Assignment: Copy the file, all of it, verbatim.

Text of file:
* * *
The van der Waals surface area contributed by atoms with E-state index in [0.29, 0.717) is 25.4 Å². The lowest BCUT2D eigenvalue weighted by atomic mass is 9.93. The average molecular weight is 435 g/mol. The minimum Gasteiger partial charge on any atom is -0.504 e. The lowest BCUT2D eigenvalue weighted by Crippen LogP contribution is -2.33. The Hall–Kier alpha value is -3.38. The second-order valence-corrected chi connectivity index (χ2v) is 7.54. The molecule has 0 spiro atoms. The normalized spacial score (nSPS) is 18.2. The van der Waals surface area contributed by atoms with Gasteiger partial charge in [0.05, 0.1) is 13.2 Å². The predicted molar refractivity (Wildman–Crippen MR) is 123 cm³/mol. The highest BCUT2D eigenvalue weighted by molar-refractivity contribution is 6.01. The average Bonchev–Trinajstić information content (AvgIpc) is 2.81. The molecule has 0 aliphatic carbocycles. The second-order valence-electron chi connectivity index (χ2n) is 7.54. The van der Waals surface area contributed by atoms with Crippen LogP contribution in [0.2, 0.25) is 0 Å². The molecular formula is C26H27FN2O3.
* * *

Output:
The van der Waals surface area contributed by atoms with E-state index in [0.29, 0.717) is 25.4 Å². The lowest BCUT2D eigenvalue weighted by atomic mass is 9.93. The average molecular weight is 435 g/mol. The minimum Gasteiger partial charge on any atom is -0.504 e. The lowest BCUT2D eigenvalue weighted by Crippen LogP contribution is -2.33. The Hall–Kier alpha value is -3.38. The second-order valence-corrected chi connectivity index (χ2v) is 7.54. The molecule has 0 spiro atoms. The normalized spacial score (nSPS) is 18.2. The van der Waals surface area contributed by atoms with Gasteiger partial charge in [0.05, 0.1) is 13.2 Å². The predicted molar refractivity (Wildman–Crippen MR) is 123 cm³/mol. The highest BCUT2D eigenvalue weighted by molar-refractivity contribution is 6.01. The average Bonchev–Trinajstić information content (AvgIpc) is 2.81. The molecule has 0 aliphatic carbocycles. The second-order valence-electron chi connectivity index (χ2n) is 7.54. The van der Waals surface area contributed by atoms with Crippen LogP contribution in [0.2, 0.25) is 0 Å². The molecular formula is C26H27FN2O3.